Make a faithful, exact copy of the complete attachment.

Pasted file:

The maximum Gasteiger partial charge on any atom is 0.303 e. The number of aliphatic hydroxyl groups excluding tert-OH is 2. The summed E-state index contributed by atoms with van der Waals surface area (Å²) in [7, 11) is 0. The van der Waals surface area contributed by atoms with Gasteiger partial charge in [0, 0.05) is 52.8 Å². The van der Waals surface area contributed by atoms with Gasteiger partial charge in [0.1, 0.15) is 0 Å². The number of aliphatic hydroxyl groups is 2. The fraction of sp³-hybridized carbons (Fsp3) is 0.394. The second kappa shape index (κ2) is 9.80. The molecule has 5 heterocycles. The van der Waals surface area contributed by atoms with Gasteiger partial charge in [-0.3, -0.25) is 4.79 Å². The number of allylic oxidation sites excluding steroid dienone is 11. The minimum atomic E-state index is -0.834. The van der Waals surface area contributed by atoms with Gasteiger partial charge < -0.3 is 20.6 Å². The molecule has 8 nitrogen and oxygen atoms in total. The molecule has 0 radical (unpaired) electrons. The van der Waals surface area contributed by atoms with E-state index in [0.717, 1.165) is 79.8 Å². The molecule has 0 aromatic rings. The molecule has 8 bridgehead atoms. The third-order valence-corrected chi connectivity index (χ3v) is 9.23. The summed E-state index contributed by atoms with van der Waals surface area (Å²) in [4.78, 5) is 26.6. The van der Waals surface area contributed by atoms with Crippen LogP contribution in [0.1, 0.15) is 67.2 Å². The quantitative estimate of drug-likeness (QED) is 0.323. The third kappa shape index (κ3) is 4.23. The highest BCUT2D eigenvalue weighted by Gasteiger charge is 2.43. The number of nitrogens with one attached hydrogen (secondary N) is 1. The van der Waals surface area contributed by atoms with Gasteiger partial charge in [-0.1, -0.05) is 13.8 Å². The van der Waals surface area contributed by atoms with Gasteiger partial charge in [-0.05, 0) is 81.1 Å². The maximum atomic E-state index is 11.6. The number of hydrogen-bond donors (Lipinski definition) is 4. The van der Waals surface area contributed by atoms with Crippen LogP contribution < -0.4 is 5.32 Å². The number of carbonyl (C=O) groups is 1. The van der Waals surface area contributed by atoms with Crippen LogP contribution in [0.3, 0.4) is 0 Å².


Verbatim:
The maximum Gasteiger partial charge on any atom is 0.303 e. The number of aliphatic hydroxyl groups excluding tert-OH is 2. The summed E-state index contributed by atoms with van der Waals surface area (Å²) in [7, 11) is 0. The van der Waals surface area contributed by atoms with Gasteiger partial charge in [0, 0.05) is 52.8 Å². The van der Waals surface area contributed by atoms with Gasteiger partial charge in [0.1, 0.15) is 0 Å². The number of aliphatic hydroxyl groups is 2. The fraction of sp³-hybridized carbons (Fsp3) is 0.394. The second kappa shape index (κ2) is 9.80. The molecule has 5 heterocycles. The van der Waals surface area contributed by atoms with Gasteiger partial charge in [-0.3, -0.25) is 4.79 Å². The number of allylic oxidation sites excluding steroid dienone is 11. The minimum atomic E-state index is -0.834. The van der Waals surface area contributed by atoms with Gasteiger partial charge < -0.3 is 20.6 Å². The molecule has 8 nitrogen and oxygen atoms in total. The molecule has 0 radical (unpaired) electrons. The van der Waals surface area contributed by atoms with E-state index in [0.717, 1.165) is 79.8 Å². The molecule has 0 aromatic rings. The molecule has 8 bridgehead atoms. The third-order valence-corrected chi connectivity index (χ3v) is 9.23. The summed E-state index contributed by atoms with van der Waals surface area (Å²) in [4.78, 5) is 26.6. The van der Waals surface area contributed by atoms with Crippen LogP contribution in [0.1, 0.15) is 67.2 Å². The quantitative estimate of drug-likeness (QED) is 0.323. The third kappa shape index (κ3) is 4.23. The highest BCUT2D eigenvalue weighted by Gasteiger charge is 2.43. The number of nitrogens with one attached hydrogen (secondary N) is 1. The van der Waals surface area contributed by atoms with Gasteiger partial charge in [-0.1, -0.05) is 13.8 Å². The van der Waals surface area contributed by atoms with Gasteiger partial charge in [-0.05, 0) is 81.1 Å². The maximum atomic E-state index is 11.6. The number of hydrogen-bond donors (Lipinski definition) is 4. The van der Waals surface area contributed by atoms with Crippen LogP contribution < -0.4 is 5.32 Å². The number of carbonyl (C=O) groups is 1. The van der Waals surface area contributed by atoms with Crippen LogP contribution in [0.3, 0.4) is 0 Å².